Green Lantern: Emerald Knights - is a cohesive story, structured around an anthology of sorts with various Lantern tales/origins coming together to offer a broad spectrum, outside of the Hal/Sinestro stories we've grown into. It's a bear-sublime overview as to what makes them tick. There are few flaws and with contributions from Johns, Berganza, Guggenheim, Berlanti and Dave Gibbons, to say the least, it's a smooth segue how these stories flow and interconnect without really tying in that much. It offers proper character backdrop, appropriate character development and succinct prose as we see brought to the forefront the likes of Laira, Kilowogg, Mogo, Abin Sur etc who really would only be aired out in comics...or in small, sampled intervals on-screen.
Each story/character featured is given ample time as Hal Jordan dictates the genesis, trials and tribulations of various members of the unit to the rookie, Arisia, as the newcomer is thrown head first into a baptism of fire, fraught with the impending threat and gloom of Krona and his anti-matter dark energy. Hal narrates tales that show the strength and unity of the core as a whole but he does so using the canvas of individual stories that weave together intricately to help Arisia understand better the nature of the corps and its personnel...along with its spotted history. The tapestry is done with immense intensity as usual with DC's remarkable voice direction and artist direction, looping into a lot of comic creators melding with Romano, Timm etc. Of course, with Fillion, Isaacs and Vosloo comprising the core voice-cast, it's a spot-on foundation for the amazing and ever-evolving DCU animation fight sequences to build upon. They continually bring and improve their A-game.
While Hal takes a backseat, there's the endearing tie-in of Avra, the first Lantern in a tale of underdogs and underestimation, that wins over with sympathy and all-out-gusto. It's chock full of gamble with a reprising sense of earnest, justice and heart. True bravery and no punches pulled as we see how the first ring gets passed down through generations. While most of the film sticks to comic lore, some deviations occur but to enhance the final quality of the story, and this is draped on Kilowogg's origin that shows us his not-so-hardened side...which is a welcome respite through his tough exterior. It's a stark contrast to the tale of Laira, as this proves the most gratifying and eclectic story, with its arsenal of action and vast array of fight sequences. It's the most gritty tale and enjoyable, personally, as it shows the dynasty of a dysfunctional family opposing the duty of a space cop. Torn duty persists here. It tests borders and moral boundaries the most. Kelly Hu also turns on!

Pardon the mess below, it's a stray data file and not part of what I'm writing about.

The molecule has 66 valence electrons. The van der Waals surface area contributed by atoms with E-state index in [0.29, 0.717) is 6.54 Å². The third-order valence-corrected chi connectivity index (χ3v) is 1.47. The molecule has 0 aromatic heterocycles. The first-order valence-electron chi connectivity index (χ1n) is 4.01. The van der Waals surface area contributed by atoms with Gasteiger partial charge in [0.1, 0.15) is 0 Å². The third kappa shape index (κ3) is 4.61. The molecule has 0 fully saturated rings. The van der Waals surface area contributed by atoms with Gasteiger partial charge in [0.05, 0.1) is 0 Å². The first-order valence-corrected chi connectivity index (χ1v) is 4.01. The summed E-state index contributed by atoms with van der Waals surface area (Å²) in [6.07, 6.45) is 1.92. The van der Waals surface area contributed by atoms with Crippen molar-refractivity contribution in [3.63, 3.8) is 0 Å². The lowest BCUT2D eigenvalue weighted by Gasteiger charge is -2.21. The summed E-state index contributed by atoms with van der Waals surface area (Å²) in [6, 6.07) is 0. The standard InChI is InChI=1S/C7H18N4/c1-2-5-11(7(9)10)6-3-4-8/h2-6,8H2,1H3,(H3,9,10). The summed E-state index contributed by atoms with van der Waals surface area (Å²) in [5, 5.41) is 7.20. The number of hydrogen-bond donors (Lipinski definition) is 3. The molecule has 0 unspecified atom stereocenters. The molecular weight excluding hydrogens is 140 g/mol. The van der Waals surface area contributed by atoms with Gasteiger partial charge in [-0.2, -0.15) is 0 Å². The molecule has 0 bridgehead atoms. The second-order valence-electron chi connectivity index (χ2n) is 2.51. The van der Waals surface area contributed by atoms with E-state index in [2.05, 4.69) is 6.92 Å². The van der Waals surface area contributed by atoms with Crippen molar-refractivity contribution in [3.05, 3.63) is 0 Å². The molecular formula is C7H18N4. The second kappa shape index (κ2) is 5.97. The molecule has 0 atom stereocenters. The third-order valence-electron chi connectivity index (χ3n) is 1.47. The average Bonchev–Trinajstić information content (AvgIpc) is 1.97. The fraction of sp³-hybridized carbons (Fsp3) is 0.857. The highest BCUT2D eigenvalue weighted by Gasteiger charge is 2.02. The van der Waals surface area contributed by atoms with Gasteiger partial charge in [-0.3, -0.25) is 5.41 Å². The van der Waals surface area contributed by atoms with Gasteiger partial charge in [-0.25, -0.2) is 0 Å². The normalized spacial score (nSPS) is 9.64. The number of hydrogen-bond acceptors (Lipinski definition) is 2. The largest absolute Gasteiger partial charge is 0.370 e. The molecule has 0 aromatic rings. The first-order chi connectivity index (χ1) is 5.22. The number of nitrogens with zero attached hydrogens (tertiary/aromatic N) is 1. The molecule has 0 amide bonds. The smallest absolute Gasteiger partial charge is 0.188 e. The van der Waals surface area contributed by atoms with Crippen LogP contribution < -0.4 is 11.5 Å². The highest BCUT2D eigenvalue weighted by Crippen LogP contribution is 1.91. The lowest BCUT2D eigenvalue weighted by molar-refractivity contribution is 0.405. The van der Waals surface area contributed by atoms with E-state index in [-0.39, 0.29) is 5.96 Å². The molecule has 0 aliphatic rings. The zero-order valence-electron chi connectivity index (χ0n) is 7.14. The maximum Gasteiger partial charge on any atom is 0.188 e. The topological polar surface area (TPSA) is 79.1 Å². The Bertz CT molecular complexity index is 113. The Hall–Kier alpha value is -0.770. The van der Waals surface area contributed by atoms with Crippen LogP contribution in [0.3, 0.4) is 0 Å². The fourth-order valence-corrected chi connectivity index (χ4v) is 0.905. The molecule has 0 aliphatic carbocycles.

The Mogo tale also rings true to the books mostly and offers a jovial feel to a story that hinges still on Krona's threat, which when assessed proves overbearing to all the Green Lanterns, Guardians and to Oa. It's about prophecy, destiny and the non-timid nature of a villain intent and keen on wanton destruction. There are some nods to Blackest Night, with the most telling being Abin Sur's encounter with Atrocitus, although he reaches mostly to Sinestro, alluding to the Yellow Corps, much rather than the Blackest Night event. I'm sure the animators will get to this event as some seeds are sewn here. This proves a success in showing that other tales are welcome besides that of Hal and Sinestro...and it disappoints that Guy and Kyle are yet to make proper headway...though I hope that changes soon, bar a few cameos. The live-film bombed in quality to me but Parallax or Ion via DCU animation is something I think will prove vital and quintessential to this production company's already impressive quality.
The finale is cliched and not too mind-blowing (simply...move out the way when an object is thrown at you) but despite the anticlimax, it's an overall fun ride and a nice nod of power and rage to Krona, as well as just resistance from the corps. Overall, not starring and basing around Hal...proved a master-stroke of genius. It's time for DCU to stop masquerading and get to Barry Allen now. It's about bloody time!
Catwoman - this short by Paul Dini, is inexplicable in washing away that atrocious Halle Berry abomination in a dramatic flair, that just like the Black Adam, Green Arrow short etc had a concise dynamic built around a non-complex, riveting action sequence scheme. The precise tale here is one a la Robin Hood and incorporates a nice blend of action and solitude with a sultry tone. It's seduction and appeal for comic lovers as they cast gaze on the fluid, congruent ease of fighting and laminar skill of the deft feminine wiles here. The end is simple but effervescent in its elementary nature and spin of morality, precepts and the belief system of values set into inner doctrines. It shows how the star lady walks that thin fine line, treading with acrobatic proficiency a la Spider Man. It makes you want the Batman to appear to tussle and tango...but that's wishful thinking and high expectations to no avail.
Eliza Dushku chalks up a win, and yet again a showcase short shows how much DCU has to offer on the animation front. It's pioneer and an elaborate frontier...that makes you also wonder how they'd fare with some more magical realm tales like the SHAZAM short or maybe a JSA venture. It's a craving for more is what it is. Kudos for yet another valiant and entertaining, dare I say successful effort.